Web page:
Pallium and the Passion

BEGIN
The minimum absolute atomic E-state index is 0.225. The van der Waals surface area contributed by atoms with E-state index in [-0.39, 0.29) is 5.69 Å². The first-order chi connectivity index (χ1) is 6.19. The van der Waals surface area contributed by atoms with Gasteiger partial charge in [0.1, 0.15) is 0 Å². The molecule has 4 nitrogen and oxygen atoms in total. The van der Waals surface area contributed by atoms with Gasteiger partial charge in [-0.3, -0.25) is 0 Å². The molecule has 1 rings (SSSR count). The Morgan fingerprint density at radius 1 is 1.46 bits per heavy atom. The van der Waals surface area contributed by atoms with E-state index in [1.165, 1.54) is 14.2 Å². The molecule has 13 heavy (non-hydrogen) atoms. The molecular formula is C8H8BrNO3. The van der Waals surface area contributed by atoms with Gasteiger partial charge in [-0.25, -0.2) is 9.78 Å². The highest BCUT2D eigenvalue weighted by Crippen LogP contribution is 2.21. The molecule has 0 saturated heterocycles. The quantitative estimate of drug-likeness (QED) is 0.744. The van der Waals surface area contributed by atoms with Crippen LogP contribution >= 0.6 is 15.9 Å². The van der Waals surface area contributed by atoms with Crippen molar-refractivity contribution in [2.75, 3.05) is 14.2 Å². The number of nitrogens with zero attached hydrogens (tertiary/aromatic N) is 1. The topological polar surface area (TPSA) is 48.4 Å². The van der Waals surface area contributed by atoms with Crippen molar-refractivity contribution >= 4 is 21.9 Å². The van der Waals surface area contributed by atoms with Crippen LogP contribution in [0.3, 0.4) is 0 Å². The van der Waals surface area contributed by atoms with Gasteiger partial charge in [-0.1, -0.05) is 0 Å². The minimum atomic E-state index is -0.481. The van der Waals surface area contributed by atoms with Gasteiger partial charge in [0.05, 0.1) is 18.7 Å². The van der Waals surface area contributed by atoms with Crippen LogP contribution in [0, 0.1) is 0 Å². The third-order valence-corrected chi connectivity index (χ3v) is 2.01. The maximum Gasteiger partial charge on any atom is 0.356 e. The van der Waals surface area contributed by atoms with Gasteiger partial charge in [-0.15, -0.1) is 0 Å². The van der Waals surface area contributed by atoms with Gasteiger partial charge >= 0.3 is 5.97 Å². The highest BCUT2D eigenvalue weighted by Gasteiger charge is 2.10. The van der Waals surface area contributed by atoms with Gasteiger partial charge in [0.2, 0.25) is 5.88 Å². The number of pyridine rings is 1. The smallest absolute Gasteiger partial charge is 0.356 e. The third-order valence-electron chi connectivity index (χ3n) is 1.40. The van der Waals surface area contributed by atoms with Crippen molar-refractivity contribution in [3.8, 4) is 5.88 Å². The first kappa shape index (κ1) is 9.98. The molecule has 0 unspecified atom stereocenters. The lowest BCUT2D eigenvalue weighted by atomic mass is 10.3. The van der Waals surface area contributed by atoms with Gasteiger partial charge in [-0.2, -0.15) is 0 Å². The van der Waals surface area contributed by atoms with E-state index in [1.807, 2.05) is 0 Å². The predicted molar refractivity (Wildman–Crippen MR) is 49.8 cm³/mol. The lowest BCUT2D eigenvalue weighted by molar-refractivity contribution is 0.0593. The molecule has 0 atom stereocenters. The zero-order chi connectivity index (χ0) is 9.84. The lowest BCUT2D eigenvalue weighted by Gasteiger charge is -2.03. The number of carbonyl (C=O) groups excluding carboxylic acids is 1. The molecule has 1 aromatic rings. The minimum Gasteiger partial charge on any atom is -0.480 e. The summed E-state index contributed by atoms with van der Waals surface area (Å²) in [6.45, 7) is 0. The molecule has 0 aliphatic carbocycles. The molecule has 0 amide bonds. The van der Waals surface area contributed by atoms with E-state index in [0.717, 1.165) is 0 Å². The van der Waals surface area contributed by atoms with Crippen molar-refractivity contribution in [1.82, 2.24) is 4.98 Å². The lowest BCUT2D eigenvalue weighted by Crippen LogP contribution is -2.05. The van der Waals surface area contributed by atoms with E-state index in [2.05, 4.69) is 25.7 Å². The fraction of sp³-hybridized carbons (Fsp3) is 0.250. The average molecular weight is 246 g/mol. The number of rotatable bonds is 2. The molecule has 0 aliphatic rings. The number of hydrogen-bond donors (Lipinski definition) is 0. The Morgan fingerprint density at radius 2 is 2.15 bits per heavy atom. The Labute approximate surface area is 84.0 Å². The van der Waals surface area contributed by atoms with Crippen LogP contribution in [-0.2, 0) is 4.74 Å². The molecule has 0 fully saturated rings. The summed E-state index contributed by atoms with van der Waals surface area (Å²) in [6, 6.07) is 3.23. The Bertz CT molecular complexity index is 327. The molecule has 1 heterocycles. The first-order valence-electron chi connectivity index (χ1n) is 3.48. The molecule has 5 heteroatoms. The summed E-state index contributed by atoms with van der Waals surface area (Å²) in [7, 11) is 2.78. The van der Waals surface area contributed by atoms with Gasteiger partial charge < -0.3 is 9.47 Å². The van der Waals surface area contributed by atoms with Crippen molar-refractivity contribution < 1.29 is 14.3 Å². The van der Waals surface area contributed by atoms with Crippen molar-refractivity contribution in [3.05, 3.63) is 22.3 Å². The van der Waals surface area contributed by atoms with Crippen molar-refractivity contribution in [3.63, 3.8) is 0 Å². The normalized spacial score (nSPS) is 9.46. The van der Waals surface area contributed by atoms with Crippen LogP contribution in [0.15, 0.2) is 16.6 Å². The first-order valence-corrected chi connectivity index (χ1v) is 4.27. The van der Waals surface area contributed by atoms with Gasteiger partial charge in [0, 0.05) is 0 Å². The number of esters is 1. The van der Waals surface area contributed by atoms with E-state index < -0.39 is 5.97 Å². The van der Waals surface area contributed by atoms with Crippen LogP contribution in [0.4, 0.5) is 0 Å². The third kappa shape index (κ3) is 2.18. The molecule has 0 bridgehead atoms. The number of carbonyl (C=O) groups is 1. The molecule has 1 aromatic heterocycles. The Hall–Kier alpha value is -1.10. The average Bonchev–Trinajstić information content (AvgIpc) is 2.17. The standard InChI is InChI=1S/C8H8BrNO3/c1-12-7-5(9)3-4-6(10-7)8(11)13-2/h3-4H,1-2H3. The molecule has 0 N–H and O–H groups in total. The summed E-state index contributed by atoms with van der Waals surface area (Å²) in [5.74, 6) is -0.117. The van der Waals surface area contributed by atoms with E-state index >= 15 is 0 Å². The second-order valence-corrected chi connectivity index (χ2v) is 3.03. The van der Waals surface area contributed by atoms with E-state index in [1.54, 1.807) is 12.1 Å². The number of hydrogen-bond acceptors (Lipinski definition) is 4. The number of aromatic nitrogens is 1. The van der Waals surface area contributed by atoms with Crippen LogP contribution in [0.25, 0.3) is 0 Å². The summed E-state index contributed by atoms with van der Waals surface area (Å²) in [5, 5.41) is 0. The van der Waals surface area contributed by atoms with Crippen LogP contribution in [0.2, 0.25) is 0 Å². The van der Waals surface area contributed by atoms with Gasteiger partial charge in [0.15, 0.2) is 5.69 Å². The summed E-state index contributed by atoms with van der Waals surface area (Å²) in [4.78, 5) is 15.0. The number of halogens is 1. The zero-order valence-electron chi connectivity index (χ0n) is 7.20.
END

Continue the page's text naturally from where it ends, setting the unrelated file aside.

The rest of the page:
During Holy Week, that week that begins with Jesus’ triumphant entry into Jerusalem celebrated on Palm Sunday of the Passion of the Lord and culminates one week later on Easter Sunday of the Resurrection, each diocesan church celebrates, in addition to the rites of the Sacred Paschal Triduum celebrated in every parish, the Chrism Mass. At that Chrism Mass the local bishop gathers with all the priests of his diocese who not only renew their priestly promises and concelebrate the Liturgy of the Eucharist with their bishop but also join him in blessing the Oil of Catechumens and Oil of the Sick together with the consecration of the Sacred Chrism by the outpouring of the Holy Spirit. This year, as we prepared for the celebration of this Chrism Mass, which is the largest single celebration for which I am responsible as Director of our Archdiocesan Liturgy Office, I was asked by Archbishop Sartain to prepare his Pallium. You can see at left an image (courtesy of Salt+Light) of our Archbishop Sartain when he was presented with the Pallium, that white woolen garment with five black Maltese Crosses worn like a yoke around his neck. Into three of these five crosses are inserted three nails. In the insertion of the pins into the pallium we see a mimesis or inconographic representation of the crucifixion of Christ whose body was pierced five times by the three nails and Longinus’ lance. The pallium (or omophor in the Byzantine tradition) is the outer garment used since the ninth century by metropolitan archbishops, conferred, twelve per year, once a year on the Solemnity of Ss. Peter and Paul (June 29) directly by the Pope on archbishops. The pallium is made from the wool of lambs raised by the Trappist monks of Tre Fontane who present the wool on St Agnes Day (January 21) to be woven by the Benedictine nuns of Santa Cecilia in Trastevere into the pallium, echoing the agnus Dei, the Lamb who was pierced and slain only to be raised up, and those lost sheep to whom the apostles were sent and who are now placed like a yoke on the shoulders of the metropolitan archbishops as successors to the apostles. As we prepared to enter into the Paschal celebrations of Holy Week, placing the nails in the crosses on that Pallium was a simple yet profound experience for me of entering into the pastoral ministry entrusted to our local shepherd, the chief liturgist of our Archdiocese of Seattle. This imagery is of course recapitulated in every parish as the five pins are inserted into the Paschal Candle at the beginning of the Easter Vigil, as the candle is also scarified with the symbols of eternity, as the wax is consumed to give light to the scriptures, to the world, and to guide us on the way to salvation.

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